The emerging blogger series is aimed at community building through giving mental health bloggers who are early in their blogging evolution the opportunity to have their work seen by a wider audience. It’s also a way to introduce you as a reader to some newer members of our community.
This post is by Clive from Bipolar? It’s Not All Doom and Gloom.
Life with bipolar
Hi my name is Clive, I’m 54, married with 3 grown up children. I’m also a full time carer for my wife. I was first diagnosed with bipolar disorder in 2015, although I know I’ve had this all my life. Mental health issues run strong in my family. In 1972 when I was 6 years old, I witnessed my dad take his own life after 2 previous attempts.
They said he suffered from depression, but I’m sure it was more than depression alone. When I was diagnosed with bipolar, I started to think about all the things I’ve done throughout my life. It now makes sense of certain things I’ve done. I can now see the picture more clearly.
One instance in 1989, barring in mind this was 26 years before my diagnosis. I woke up one morning and I had a brilliant idea. Why not buy 2 jet-skis, move to Spain, and hire them out on a beach!. At the time I never had any money, so I took out a £20,000 loan!
All my family and friends tried to talk me out of it, and said this was a bad idea, and I wasn’t thinking straight, (what ever straight means?) but I wasn’t having non of it. I thought..”what’s the matter with everyone, this is a brilliant idea!” So I sold my car and bought a land-rover, plus 2 top of the range jet-skis with a double trailer, 2 banana boats, and 10 life jackets!
Within 2 weeks of having this brilliant idea, I was laying on a beach in a resort on the Costa Brava. This lasted for around 4 months, before I had a major come down, and returned home. Wow! What a great time I had.
It wasn’t until my diagnosis that I realised this was a “manic episode” I’m pretty certain that my bipolar was brought on by 2 factors: 1..it’s hereditary, 2..certain life events coming to the surface.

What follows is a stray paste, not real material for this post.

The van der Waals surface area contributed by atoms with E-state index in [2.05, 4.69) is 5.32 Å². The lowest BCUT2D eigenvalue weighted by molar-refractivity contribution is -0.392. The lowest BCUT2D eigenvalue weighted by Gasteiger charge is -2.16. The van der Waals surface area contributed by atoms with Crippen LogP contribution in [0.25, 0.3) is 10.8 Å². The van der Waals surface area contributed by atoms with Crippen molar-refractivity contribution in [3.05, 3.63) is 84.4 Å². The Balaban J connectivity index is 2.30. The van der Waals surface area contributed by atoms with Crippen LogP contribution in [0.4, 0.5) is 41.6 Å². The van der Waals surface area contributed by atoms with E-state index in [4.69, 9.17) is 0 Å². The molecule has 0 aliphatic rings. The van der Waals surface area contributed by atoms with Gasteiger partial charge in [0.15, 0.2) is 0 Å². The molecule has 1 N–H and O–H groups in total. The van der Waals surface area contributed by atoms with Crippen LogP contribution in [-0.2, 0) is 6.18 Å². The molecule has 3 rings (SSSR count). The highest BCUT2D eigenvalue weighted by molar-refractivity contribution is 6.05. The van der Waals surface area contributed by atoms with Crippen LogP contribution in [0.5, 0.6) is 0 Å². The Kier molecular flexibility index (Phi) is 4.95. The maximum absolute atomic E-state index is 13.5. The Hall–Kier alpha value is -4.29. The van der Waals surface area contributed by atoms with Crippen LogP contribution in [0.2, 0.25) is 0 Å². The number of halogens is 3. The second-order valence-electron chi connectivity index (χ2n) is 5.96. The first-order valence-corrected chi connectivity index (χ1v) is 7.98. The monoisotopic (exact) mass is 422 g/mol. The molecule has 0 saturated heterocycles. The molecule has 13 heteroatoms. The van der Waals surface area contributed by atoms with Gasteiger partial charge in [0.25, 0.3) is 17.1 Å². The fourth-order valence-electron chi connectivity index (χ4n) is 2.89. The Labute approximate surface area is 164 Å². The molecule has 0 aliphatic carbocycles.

It all come crashing down around me in 2015, when I had a major brake down. I spent a night in hospital where I was under the crisis team.
I was put on all sorts of medication, but I just couldn’t function on them, I had to be on the ball to care for my wife. Since then I’ve been riding this rollercoaster ride called bipolar, without medication. I’m not saying that medication isn’t needed, because it most certainly is in most cases. I just chose to ride it out unaided, that is a personal choice.
With bipolar I have rapid mood swings. I could be on top of the world, for an hour or so. I think all my wild ideas are the best thing in the world (hypomania) then it all comes crashing down when my mood comes down to a low point (depression) this can happen a few times a day.
What I have found that helps me personally, is I must keep myself busy. I’ve found a great hobby in metal detecting this is not just a hobby, it’s also therapy. Also I’ve found writing helps a great deal, which is ironic really as I’ve never liked writing, lol. You need to find something to keep you occupied, it doesn’t matter what it is, as long as you enjoy it and it keeps your mind from wandering back down into the pits of hell called depression.
You can find Clive on his blog Bipolar? It’s Not All Doom and Gloom.
Thanks so much Clive for participating in the emerging blogger series!
You can find a listing of all of the posts in the series here.
Once or twice a week I’ll publish emerging blogger mental health-themed guest post(s) by bloggers who are early on in their mental health blogging evolution, with priority given to those whose blog has less than 50 WordPress followers. The focus is on community-building rather than just a one-off guest post.
If you’re interested in being featured in the emerging blogger series, email me at mentalhealthathome (at) gmail (dot) com with a brief description of what you’d like to write about and your blog name/URL. I’m looking for bloggers who have already had some form of connection with me or my blog, who have blogs that are focused on mental health, and who will contribute posts that are relevant to a broad mental health blogger audience. Although I may make occasional exceptions for bloggers that I have an established relationship with, generally blogs that serve a primarily commercial purpose will not be considered.